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Repository models: from experimentation to services
Repository models: from experimentation to services
Repository models: from experimentation to services
Repository models: from experimentation to services
Repository models: from experimentation to services
Repository models: from experimentation to services
Repository models: from experimentation to services
Repository models: from experimentation to services
Repository models: from experimentation to services
Repository models: from experimentation to services
Repository models: from experimentation to services
Repository models: from experimentation to services
Repository models: from experimentation to services
Repository models: from experimentation to services
Repository models: from experimentation to services
Repository models: from experimentation to services
Repository models: from experimentation to services
Repository models: from experimentation to services
Repository models: from experimentation to services
Repository models: from experimentation to services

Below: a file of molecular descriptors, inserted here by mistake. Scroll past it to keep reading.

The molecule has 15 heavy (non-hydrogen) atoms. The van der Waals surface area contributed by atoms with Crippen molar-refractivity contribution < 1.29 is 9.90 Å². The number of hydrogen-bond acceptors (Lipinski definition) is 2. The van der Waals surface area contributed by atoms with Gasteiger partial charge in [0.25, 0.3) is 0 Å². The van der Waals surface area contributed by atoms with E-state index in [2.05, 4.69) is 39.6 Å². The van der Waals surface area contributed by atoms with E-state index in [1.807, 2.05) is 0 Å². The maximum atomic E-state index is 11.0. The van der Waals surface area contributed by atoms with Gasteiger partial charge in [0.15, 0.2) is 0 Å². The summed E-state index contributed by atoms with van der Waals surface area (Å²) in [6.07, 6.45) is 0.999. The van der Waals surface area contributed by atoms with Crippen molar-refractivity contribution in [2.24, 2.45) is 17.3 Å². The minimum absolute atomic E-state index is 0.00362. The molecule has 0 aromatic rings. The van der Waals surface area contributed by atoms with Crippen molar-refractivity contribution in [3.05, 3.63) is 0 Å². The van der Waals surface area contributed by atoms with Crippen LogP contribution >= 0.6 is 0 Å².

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Repository models: from experimentation to services

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The presentation was given at the Delos Summer School (Tirrenia, June 2008). This presentation provides an overview of digital repositories, looking at different repository types and dividing them by …

The presentation was given at the Delos Summer School (Tirrenia, June 2008). This presentation provides an overview of digital repositories, looking at different repository types and dividing them by content type, coverage, functionality and target user group. It concludes with two group exercises, one writing a use case for a web archiving project and the other a business case for sustained funding for an Institutional Repository beyond its start-up phase, to help apply knowledge to real-world situations.

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  • Transcript